PORTLAND - Feeling stigmatized in airports, Portland Muslim leaders met on Thursday night, March 8, with US Department of Homeland Security representatives to complain about the treatment US Muslim citizens get when returning from overseas travel, OPB News website reported.
I don't think the FBI and the agencies who monitor this list understand the impact the list has on the families, said Lina Tarhuni, whose father, returning to Portland from a trip to Libya for Medical teams International, was questioned by US authorities in Tunisia last month.
It affects the work of the people who are put on this list, the children, the way they are viewed in the communities in which they live."
The meeting, held on Thursday night, gathered 25 Portland-area Muslim leaders who confronted federal officials over the use of no-fly list as a "cudgel" against Muslims traveling abroad.
Thursday's meeting was arranged after the FBI barred two businessmen from flying home to Oregon in January after visiting their native Libya.
Jamal Tarhuni, 55, of Tigard and Mustafa Elogbi, 60, of Southwest Portland, have not been charged with any crime. Both are naturalized US citizens and residents for more than 30 years.
The FBI hasn't told them why they were detained, the two said. The FBI instead suggested they submit a request for answers under the Freedom of Information Act.
The meeting was also attended by people who had been targeted by federal agencies.
Among the attendants was Sheik Mohamed Abdirahman Kariye, who was jailed for over a month when he tried to leave on a family trip to the United Arab Emirates.
Since 9/11, Muslims, estimated between six to seven million, have become sensitized to an erosion of their civil rights, with a prevailing belief that America was stigmatizing their faith.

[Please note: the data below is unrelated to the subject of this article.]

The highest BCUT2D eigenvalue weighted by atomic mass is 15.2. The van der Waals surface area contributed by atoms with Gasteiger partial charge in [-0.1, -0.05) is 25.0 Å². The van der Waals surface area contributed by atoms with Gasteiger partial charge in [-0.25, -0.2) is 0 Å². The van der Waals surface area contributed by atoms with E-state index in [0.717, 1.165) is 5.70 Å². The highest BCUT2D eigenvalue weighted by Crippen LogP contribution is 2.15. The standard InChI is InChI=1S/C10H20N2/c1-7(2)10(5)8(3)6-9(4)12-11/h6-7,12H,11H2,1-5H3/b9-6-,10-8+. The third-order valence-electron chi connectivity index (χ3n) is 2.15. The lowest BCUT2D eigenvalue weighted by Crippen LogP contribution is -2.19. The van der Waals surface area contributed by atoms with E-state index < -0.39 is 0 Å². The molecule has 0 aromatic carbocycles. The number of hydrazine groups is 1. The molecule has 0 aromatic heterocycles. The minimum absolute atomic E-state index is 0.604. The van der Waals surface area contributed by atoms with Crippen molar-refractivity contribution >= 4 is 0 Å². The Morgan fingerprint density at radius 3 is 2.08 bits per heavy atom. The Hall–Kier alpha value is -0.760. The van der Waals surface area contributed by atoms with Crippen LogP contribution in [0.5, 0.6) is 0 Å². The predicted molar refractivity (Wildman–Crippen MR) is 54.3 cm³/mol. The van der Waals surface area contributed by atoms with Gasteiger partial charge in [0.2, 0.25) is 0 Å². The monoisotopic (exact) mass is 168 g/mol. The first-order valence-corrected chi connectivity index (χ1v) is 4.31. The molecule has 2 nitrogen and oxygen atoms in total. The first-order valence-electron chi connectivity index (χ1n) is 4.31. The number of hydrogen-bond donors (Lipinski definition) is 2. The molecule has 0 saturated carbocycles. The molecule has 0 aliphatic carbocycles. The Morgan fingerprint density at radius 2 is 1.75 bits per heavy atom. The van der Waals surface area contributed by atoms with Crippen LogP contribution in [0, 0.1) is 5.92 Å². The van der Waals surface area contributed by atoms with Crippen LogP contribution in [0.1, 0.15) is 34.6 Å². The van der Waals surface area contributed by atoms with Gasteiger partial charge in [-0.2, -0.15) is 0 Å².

In 2009, nine members of a Muslim family were removed from a domestic AirTran Airways flight to Orlando, Florida, after they chatted about their seats in the plane.
Another incident occurred in 2006 when six imams were removed from a domestic flight for what passengers considered suspicious behavior.
They were removed from the flight, handcuffed and detained in the airport for questioning for over five hours.
At the tense meeting, a sense of frustration over the US homeland security policies was felt in the air, amid demands of repairing relations between the US government and Muslim citizens.
"What will the United States do ... to repair the trust it has broken with its Muslim American citizens in Portland?" said attorney Tom Nelson, underscoring the frustration felt by many at the Islamic Center of Greater Portland in Beaverton, OregonLive reported on Thursday.
"What can you do to fix this situation, and how can we prevent similar situations from happening in the future?"
Kareem Shora, a senior policy adviser for Homeland Security, welcomed hearing the complaints and urged people to keep talking with those agencies about problems.
Yet, he defended the government's process for getting off the no-fly list, which does fall under Homeland Security.
"There are people who can travel because they went through TRIP," Shora said, referring to the Traveler Redress Inquiry Program.
"TRIP actually has worked in many many situations."
Thanking US officials for meeting with them, people questioned whether it would have an effect.
"There's a perception that your civil liberties division in Department of Homeland Security (DHS) is really just kind of a PR stunt," said Brandon Mayfield, an Aloha attorney.
Mayfield, who held after he was mistakenly linked to fingerprints taken from the scene of a terrorist bombing in Madrid. The FBI eventually apologized to him.
"This Muslim community ... is not trusting of the government at large and it's hard to break down the various different agencies. We don't see the distinction," Mayfield said.
"We're wondering when we go to the airport and cannot fly, who's not letting us fly?"